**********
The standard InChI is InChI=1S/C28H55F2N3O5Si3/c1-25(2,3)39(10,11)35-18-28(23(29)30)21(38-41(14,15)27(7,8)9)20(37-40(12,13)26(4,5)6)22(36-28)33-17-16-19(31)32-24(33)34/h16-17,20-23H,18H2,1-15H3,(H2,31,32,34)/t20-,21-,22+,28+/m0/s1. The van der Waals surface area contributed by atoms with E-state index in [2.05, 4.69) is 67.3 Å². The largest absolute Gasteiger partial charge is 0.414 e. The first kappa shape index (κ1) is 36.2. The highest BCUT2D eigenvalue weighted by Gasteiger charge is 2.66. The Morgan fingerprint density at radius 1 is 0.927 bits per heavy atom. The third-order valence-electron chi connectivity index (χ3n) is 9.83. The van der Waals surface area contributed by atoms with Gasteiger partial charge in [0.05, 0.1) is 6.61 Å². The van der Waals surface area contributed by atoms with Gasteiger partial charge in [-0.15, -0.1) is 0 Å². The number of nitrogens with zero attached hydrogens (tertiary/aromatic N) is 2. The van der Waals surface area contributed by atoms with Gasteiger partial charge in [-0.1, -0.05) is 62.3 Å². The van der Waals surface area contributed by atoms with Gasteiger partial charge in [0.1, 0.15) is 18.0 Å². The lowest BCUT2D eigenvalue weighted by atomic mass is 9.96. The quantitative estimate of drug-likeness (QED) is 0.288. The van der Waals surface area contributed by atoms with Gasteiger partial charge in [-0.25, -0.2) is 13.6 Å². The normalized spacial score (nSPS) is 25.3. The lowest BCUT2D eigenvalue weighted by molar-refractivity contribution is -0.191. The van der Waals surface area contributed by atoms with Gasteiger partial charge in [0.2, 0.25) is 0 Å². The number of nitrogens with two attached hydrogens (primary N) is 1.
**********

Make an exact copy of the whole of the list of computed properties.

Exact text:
The standard InChI is InChI=1S/C28H55F2N3O5Si3/c1-25(2,3)39(10,11)35-18-28(23(29)30)21(38-41(14,15)27(7,8)9)20(37-40(12,13)26(4,5)6)22(36-28)33-17-16-19(31)32-24(33)34/h16-17,20-23H,18H2,1-15H3,(H2,31,32,34)/t20-,21-,22+,28+/m0/s1. The van der Waals surface area contributed by atoms with E-state index in [2.05, 4.69) is 67.3 Å². The largest absolute Gasteiger partial charge is 0.414 e. The first kappa shape index (κ1) is 36.2. The highest BCUT2D eigenvalue weighted by Gasteiger charge is 2.66. The Morgan fingerprint density at radius 1 is 0.927 bits per heavy atom. The third-order valence-electron chi connectivity index (χ3n) is 9.83. The van der Waals surface area contributed by atoms with Gasteiger partial charge in [0.05, 0.1) is 6.61 Å². The van der Waals surface area contributed by atoms with Gasteiger partial charge in [-0.15, -0.1) is 0 Å². The number of nitrogens with zero attached hydrogens (tertiary/aromatic N) is 2. The van der Waals surface area contributed by atoms with Gasteiger partial charge in [-0.1, -0.05) is 62.3 Å². The van der Waals surface area contributed by atoms with Gasteiger partial charge in [0.1, 0.15) is 18.0 Å². The lowest BCUT2D eigenvalue weighted by atomic mass is 9.96. The quantitative estimate of drug-likeness (QED) is 0.288. The van der Waals surface area contributed by atoms with Gasteiger partial charge in [-0.25, -0.2) is 13.6 Å². The normalized spacial score (nSPS) is 25.3. The lowest BCUT2D eigenvalue weighted by molar-refractivity contribution is -0.191. The van der Waals surface area contributed by atoms with Gasteiger partial charge in [0.2, 0.25) is 0 Å². The number of nitrogens with two attached hydrogens (primary N) is 1.